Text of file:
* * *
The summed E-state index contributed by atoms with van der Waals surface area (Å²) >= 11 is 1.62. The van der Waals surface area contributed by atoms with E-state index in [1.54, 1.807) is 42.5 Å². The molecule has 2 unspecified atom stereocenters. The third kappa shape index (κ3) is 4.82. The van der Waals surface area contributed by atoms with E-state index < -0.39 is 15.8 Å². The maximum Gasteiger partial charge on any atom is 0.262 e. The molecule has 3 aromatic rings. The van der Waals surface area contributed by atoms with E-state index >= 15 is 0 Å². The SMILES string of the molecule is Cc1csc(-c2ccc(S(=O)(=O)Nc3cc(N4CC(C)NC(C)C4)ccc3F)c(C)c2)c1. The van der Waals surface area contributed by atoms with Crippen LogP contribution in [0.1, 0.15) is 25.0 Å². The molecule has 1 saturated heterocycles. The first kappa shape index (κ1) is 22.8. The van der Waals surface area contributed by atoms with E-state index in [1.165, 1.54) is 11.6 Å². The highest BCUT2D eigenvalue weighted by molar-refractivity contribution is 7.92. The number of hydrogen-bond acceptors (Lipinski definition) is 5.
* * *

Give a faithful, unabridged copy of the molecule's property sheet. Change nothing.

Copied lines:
The summed E-state index contributed by atoms with van der Waals surface area (Å²) >= 11 is 1.62. The van der Waals surface area contributed by atoms with E-state index in [1.54, 1.807) is 42.5 Å². The molecule has 2 unspecified atom stereocenters. The third kappa shape index (κ3) is 4.82. The van der Waals surface area contributed by atoms with E-state index < -0.39 is 15.8 Å². The maximum Gasteiger partial charge on any atom is 0.262 e. The molecule has 3 aromatic rings. The van der Waals surface area contributed by atoms with E-state index >= 15 is 0 Å². The SMILES string of the molecule is Cc1csc(-c2ccc(S(=O)(=O)Nc3cc(N4CC(C)NC(C)C4)ccc3F)c(C)c2)c1. The van der Waals surface area contributed by atoms with Crippen LogP contribution in [0.1, 0.15) is 25.0 Å². The molecule has 1 saturated heterocycles. The first kappa shape index (κ1) is 22.8. The van der Waals surface area contributed by atoms with E-state index in [1.165, 1.54) is 11.6 Å². The highest BCUT2D eigenvalue weighted by molar-refractivity contribution is 7.92. The number of hydrogen-bond acceptors (Lipinski definition) is 5.